Are Cyber Criminals Using Plus-Sized Malware To Fool AV?

Obesity is an epidemic in the United States. And it looks as if it may soon be a problem in malware circles, as well.

After years watching malware authors pack their poison into smaller and smaller packages, one forum frequented by those seeking help with virus infections says that they’re seeing just the opposite: simple malware wrapped within obscenely large executables – in one case, over 200 megabytes.

200MB Dropper
This malware dropper weighed in at over 200 MB – possibly an effort to stymie AV clients

A post on the French-language web site Malekal.com on Thursday described what ┬ámay be a nascent trend towards ‘plus size’ malware executables. In at least two cases in recent days, the forum has seen evidence of Trojan Dropper programs that deposit very large files – between 16 megabytes and 200 megabytes – on infected systems.

In one case, the author discovered an exploit kit that deposited a very large file – around 16 megabytes- on infected systems. In a separate incident, he came across two large malware samples in an online forum on Malekal.com frequented by users looking for help with malware removal.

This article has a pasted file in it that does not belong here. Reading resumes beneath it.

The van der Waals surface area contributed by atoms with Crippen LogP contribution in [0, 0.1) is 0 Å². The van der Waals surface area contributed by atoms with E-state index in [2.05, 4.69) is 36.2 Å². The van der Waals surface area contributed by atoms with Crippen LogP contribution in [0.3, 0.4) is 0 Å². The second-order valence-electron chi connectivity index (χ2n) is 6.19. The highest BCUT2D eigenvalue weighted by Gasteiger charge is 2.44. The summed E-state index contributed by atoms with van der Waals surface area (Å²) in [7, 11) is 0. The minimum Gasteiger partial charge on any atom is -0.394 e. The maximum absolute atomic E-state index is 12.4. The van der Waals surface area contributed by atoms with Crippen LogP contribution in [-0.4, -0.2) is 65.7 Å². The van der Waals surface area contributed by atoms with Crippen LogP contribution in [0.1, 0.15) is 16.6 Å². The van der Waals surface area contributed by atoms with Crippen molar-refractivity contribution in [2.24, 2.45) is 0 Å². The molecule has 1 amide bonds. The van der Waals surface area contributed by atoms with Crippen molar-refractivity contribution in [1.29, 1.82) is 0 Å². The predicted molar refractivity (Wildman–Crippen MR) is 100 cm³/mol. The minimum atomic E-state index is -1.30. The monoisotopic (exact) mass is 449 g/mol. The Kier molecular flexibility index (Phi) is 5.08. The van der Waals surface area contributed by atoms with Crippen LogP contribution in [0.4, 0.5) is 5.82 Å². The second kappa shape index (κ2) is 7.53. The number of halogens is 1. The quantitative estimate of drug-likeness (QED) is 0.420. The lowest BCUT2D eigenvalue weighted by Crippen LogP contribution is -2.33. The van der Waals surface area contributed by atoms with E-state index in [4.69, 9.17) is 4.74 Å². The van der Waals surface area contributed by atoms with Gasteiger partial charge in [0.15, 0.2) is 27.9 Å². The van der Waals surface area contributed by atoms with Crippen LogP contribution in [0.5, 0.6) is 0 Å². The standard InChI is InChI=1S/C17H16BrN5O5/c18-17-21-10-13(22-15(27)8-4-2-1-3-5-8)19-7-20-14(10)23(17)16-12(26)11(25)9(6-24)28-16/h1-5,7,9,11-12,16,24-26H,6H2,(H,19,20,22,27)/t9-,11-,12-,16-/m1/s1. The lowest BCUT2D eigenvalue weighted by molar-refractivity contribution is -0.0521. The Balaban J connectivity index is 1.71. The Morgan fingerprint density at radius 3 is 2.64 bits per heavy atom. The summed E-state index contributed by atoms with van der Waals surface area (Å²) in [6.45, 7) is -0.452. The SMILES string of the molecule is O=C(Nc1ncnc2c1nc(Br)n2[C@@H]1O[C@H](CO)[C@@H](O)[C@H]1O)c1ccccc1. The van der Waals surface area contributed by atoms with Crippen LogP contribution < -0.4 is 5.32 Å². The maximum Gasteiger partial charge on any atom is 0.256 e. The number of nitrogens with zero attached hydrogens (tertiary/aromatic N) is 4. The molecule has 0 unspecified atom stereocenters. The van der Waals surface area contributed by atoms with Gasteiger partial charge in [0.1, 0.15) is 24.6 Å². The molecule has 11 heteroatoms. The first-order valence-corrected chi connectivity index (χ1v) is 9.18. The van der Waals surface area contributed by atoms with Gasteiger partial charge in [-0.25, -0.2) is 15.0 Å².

The extra girth isn’t about added functionality, according to the post. The 205 megabyte executable that was dropped would have zipped down to just 205K – a much more efficient file to transport to an infected system.

So why go large? The current theory is that larger executables frustrate the realtime detection capabilities of modern AV clients. Pretty much every modern antivirus agent programmed to grab new, suspicious files and send them up to cloud based servers that will generate a new signature for the malware. Files might be transported whole-cloth, or hashed and transported. Alternatively, IT staff may submit suspicious files by e-mail to their antivirus provider’s lab.

But many of these features were designed with the assumption that executables will be of modest size – at best. Hashes of massive executables in the tens or hundreds of megabytes could bog down cloud based servers, or get automatically dropped by the vendor’s e-mail server, preventing quick detection.

It’s a theory – but just a theory. What is known is that the malware in question connects back to a command and control server in China that pushes a variety of other malware to the infected host, including “Trojan Clickers” that are used to inflate traffic to web sites – generating referral income for the fraudsters or companies they control.

While malware authors have historically adopted various techniques to shrink their creations down to the smallest possible package – the better to evade detection. Many malware infections today are multi-stage affairs, starting with exploits of vulnerability in common software components, and followed by downloader programs that pull down additional malware components.

However, recent incidents have shown that even large malware packages can lie undetected. The Flame malware, for example, weighed in at over 20 megabytes and supported 20 separate plug-ins as well as different libraries and databases.

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